Sometimes the person in front is a serial killer and uses 12 aliases, or a bass fisherman and the clerk wants her autograph or, even worse, the shopper collects coupons. Never get behind a coupon collector. Incidentally, it’s pronounced Q-pon, not COO-pon. The Q-pon person says to the clerk, “I get 10 cents off this can of coffee, but if I buy three cans, I get 20. I get an extra banana with this box top. I know it’s expired, but so are your bananas.” There should be a special line for coupon collectors.

Men, another rule is to keep the receipt because whatever you buy is always wrong. Upon my return home, my wife says, “I told you to get a 16-ounce bag of smoked Algerian cumquats in fig juice with a twist of lime.”

“That’s what it is,” I whine. “Says so right there on the label. Smoked Algerian cumquats in fig juice with a twist of lime.”

“This is a 12-ounce bag. Take it back.”

Not to sound too negative – I just hate negative people, don’t you? They put me in such a bad mood that I gripe and moan for hours — sometimes when I wander up to the check-out line with my rat poison, a nice person, apparently cooking for the First Marine Division, will say, “You don’t have much. Go ahead.” Or better yet, “Let me pay for that.”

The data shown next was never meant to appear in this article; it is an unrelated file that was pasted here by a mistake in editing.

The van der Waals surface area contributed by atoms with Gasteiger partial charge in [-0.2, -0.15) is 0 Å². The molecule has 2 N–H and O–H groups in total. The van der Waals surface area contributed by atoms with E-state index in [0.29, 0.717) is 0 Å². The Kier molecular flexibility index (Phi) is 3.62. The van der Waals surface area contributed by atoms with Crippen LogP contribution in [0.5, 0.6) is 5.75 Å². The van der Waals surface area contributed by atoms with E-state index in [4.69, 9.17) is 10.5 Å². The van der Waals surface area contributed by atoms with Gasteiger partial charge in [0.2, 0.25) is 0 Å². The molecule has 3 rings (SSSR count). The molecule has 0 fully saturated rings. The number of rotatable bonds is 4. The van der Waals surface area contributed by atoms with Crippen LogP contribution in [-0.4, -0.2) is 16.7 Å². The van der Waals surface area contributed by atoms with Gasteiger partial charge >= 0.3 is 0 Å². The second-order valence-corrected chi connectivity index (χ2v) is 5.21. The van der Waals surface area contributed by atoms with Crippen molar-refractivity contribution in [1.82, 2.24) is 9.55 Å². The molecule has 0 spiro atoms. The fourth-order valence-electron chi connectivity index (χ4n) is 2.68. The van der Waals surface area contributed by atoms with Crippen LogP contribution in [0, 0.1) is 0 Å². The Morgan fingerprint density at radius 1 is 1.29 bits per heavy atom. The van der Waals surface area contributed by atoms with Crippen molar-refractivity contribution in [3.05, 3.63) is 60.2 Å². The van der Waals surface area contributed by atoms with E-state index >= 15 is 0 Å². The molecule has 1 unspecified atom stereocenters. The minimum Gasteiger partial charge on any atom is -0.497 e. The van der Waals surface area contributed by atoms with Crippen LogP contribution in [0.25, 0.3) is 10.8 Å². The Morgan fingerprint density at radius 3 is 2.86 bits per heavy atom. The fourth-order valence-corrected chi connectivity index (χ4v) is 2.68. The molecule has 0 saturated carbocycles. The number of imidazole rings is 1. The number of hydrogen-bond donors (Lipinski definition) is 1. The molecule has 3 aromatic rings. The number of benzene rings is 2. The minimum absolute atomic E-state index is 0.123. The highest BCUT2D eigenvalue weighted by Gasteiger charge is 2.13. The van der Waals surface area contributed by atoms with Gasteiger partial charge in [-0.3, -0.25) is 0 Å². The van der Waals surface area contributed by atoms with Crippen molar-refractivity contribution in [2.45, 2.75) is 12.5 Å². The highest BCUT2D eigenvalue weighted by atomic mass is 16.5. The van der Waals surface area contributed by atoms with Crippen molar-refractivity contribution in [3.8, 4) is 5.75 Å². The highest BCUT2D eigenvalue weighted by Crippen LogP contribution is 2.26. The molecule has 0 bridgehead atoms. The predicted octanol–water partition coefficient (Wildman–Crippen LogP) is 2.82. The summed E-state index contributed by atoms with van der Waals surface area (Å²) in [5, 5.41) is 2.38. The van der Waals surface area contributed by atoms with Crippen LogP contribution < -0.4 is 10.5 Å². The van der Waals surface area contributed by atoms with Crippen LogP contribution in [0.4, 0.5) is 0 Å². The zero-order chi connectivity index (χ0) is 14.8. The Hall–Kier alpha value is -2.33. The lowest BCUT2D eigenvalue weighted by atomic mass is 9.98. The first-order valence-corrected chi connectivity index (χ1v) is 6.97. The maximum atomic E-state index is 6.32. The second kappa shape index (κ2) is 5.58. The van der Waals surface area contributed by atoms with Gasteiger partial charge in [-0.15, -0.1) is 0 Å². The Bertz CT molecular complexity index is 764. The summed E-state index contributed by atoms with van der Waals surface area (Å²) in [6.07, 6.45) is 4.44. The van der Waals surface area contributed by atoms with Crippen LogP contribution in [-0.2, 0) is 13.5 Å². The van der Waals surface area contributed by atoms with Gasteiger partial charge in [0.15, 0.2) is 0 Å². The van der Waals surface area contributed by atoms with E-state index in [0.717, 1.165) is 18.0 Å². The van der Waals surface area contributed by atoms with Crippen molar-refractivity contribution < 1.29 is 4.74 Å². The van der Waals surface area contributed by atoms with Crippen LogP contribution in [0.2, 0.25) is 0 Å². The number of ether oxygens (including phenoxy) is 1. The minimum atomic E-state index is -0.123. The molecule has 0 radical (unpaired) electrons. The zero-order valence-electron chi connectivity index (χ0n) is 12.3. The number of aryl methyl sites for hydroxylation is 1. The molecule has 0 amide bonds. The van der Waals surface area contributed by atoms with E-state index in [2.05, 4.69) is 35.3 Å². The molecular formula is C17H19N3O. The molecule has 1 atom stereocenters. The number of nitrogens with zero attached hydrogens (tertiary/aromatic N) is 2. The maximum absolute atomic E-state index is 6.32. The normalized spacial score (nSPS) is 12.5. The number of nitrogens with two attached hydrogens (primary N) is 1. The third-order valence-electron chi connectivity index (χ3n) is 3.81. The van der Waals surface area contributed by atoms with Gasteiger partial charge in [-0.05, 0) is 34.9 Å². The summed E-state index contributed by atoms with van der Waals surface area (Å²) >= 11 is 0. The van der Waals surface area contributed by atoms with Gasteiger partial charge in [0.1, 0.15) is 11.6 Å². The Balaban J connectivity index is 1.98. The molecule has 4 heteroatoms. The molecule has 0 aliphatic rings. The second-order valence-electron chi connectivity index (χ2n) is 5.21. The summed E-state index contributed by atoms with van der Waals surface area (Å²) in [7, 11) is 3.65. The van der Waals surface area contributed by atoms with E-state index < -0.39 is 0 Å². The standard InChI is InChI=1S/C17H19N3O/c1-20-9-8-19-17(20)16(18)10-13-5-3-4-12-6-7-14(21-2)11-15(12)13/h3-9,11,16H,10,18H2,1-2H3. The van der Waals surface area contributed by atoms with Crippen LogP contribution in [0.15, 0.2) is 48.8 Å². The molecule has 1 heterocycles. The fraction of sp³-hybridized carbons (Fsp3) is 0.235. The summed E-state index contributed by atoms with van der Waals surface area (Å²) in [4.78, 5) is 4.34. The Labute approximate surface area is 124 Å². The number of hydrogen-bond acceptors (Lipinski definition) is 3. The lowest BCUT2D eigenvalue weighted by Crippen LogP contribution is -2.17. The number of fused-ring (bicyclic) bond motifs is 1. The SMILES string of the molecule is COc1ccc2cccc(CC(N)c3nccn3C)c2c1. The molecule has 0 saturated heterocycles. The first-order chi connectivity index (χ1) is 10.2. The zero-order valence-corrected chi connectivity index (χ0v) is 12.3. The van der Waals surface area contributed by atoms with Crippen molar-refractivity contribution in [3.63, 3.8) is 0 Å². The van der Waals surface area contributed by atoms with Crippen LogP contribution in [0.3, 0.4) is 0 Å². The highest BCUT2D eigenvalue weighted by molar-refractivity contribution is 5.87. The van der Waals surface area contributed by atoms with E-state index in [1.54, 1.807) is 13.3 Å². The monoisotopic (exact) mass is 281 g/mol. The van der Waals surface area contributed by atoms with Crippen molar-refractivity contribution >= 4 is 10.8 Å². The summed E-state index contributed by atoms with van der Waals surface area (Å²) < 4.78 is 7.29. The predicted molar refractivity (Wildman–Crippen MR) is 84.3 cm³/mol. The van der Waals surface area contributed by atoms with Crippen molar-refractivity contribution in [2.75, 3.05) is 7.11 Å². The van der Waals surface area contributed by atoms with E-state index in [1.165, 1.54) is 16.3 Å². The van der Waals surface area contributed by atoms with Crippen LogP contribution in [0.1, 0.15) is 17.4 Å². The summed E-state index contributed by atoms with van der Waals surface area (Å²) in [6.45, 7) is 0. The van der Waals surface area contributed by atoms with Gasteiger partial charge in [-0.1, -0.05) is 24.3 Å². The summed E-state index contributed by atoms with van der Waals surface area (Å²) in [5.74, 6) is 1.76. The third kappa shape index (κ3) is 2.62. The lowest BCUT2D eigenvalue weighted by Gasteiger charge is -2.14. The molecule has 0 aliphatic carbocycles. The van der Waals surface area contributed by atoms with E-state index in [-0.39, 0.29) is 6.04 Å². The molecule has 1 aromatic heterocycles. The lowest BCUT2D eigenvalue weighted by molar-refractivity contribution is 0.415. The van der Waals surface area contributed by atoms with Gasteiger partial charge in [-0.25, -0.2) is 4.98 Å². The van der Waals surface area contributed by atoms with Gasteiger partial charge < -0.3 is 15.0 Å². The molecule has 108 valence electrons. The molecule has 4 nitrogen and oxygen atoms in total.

This next situation may have happened to you: I had an unusually long list of items to buy, so I dutifully got in the regular line for “One Crop Or More.” The next line over was the express line, which was empty. So the express clerk said to me, “Would you like to come to this line?” I pushed my groaning load to the express line and the clerk started going through my heap of groceries, mop, broom, flyswatter (any grocery store today has half of the aisles dedicated to non-edible items. How much space do drugs take up in a drug store? One shelf.)